THE BEST way for a company to invigorate its employees is to get them to do something other than their usual work and to ask them to do it in their leisure time.This may seem a doubtful aphorism for human resources managers, or perhaps an advertisement for reviving communist-era working hours on Saturday. But in fact it comes from the experience of Slovak companies discovering the benefits of corporate volunteering.
Companies have long used teambuilding activities to generate new ideas, lift morale, and increase profit, be it through parties, sport competitions, golf tournaments, or outdoor events. And the method of teambuilding has largely remained the same: employees form new personal connections through fun activities that help them solve the challenges of their work.
But in the early 1980s, construction firm GE Plastics tried a different approach. It had merged with Borg-Warner Chemicals, and needed to connect the two competitive worlds of employees from two different corporate cultures.
“Why, instead of playing golf, fishing, or yachting not use the enormous energy and creativity of four or five hundred people and not do something constructive, something of lasting value,” said Joel Hutt, GE’s manager of marketing communications, according to “Aiming Higher” by David Bollier.
So Hutt and his team quietly prepared a huge corporate volunteering project. The plan was to renovate a dilapidated youth centre in San Diego. Hutt then called a conference attended by all employees of both companies in which he showed a brief video about the centre, which provided neighbourhood youth with a safe haven from drugs and gangs.
“According to estimations, the reconstruction of the centre will cost $500,000, and it will take several years,” Hutt announced, according to the book. “But I want to tell you here and now that it won’t take years. This place will be conquered by the army of GE employees. We want to do it in eight hours, and we want to do it tomorrow!”
The next day, 30 teams of employees from both companies competed to see who could finish their portion of the work faster. GE employees then went on to renovate other youth clubs and a homeless shelter. Together, they helped improve life in the San Diego community. And the impact on GE Plastics, its unity and solidarity, was better than Hutt and his team had hoped for.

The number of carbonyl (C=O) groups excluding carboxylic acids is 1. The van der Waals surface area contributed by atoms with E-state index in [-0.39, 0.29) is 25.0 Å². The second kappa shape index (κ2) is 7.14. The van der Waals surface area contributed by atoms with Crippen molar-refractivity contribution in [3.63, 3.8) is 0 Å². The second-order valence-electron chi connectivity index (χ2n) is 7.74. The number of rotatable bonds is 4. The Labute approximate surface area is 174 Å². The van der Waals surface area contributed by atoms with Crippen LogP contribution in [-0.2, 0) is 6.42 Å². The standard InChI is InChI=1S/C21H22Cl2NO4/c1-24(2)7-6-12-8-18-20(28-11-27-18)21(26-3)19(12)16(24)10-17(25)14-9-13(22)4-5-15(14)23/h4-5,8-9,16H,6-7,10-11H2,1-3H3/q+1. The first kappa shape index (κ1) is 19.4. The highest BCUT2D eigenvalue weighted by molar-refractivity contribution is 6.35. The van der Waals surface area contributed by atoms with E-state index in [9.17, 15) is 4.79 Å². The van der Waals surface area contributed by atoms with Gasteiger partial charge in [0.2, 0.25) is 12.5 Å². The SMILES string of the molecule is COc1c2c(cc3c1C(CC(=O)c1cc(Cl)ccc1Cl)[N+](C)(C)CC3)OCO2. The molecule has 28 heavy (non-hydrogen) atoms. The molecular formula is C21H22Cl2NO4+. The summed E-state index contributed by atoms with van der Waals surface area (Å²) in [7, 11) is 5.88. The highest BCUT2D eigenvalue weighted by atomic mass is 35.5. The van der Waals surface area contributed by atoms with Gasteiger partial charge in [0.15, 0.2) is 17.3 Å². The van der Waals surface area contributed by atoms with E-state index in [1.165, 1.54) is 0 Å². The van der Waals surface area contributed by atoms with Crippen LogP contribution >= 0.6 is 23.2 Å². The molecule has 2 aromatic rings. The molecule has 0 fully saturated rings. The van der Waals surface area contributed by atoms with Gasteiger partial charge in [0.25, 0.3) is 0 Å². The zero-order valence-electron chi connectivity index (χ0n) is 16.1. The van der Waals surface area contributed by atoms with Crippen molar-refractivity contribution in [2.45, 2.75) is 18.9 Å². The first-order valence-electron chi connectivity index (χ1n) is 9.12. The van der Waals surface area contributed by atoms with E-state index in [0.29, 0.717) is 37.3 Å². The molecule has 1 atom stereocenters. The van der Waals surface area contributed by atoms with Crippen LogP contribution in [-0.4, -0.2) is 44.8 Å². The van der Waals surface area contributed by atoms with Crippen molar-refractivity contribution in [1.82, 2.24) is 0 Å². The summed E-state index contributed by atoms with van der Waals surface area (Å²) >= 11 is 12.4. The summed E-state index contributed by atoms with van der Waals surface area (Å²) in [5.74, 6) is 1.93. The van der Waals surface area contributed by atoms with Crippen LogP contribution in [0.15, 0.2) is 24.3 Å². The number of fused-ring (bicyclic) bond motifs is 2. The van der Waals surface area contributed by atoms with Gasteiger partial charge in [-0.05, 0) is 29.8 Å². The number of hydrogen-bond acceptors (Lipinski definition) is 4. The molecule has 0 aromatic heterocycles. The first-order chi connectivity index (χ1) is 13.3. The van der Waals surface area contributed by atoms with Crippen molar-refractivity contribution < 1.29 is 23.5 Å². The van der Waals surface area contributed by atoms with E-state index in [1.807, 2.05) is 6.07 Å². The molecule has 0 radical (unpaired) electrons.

From that point on, volunteer projects became the main tool for improving the competitive and mistrustful relations between the companies. Hutt’s “Share to Gain” project inspired other branches of GE Plastics to do the same, as well as many other companies.
This story illustrates that both employees and the community profit from corporate volunteering. Employees are more likely to be proud of a company that shows interest in its environment and does something apart from making profit.
The projects are well suited to busy people in big companies who only have time to communicate through e-mails. They can get to know each other better, talk together, connect in an extraordinary situation – all while doing something good. Volunteering is also an excellent opportunity for new employees, who are offered the chance to integrate into the team and show what they can do. If the firm decides on more creative activities, employees can develop new professional skills, such as organising an event, fundraising, and appearing in public. Closer teams reduce turnover and inspire greater productivity, which, in turn, produces higher profit.
Of course, mending one orphanage’s fence will not save a company from red figures. But if volunteering becomes a natural part of company culture, it can have a great influence on its potential and the quality of human resources.
One city, 40 firms
The second annual Naša Bratislava (Our Bratislava) was a corporate volunteering project that took place last weekend. On September 12 – 13, more than 750 volunteers from 40 important firms wore red T-shirts and took to the streets to help dozens of the city’s community organisations decorate their environment; paint walls and fences at centres for mothers and seniors; and improve the lives of children, older people, and animals in shelters or the zoo. The help was not limited to what the employees could accomplish with their hands. They donated blood, others donated clothing to a homeless shelter, and some aided NGOs in the sphere of information technology or marketing.
Unlike working on Saturdays during socialism, this event was strictly voluntary. Some companies asked their employees to take part during their leisure time, and others gave employees a day off on Friday. A similar event took place this spring in Košice, and firms in other Slovak towns are also considering trying it.
In this way, corporate volunteering has started to become the norm in Slovakia.
Pavel Hrica is programme director of the Pontis Foundation.
15. Sep 2008 at 0:00 | Pavel Hrica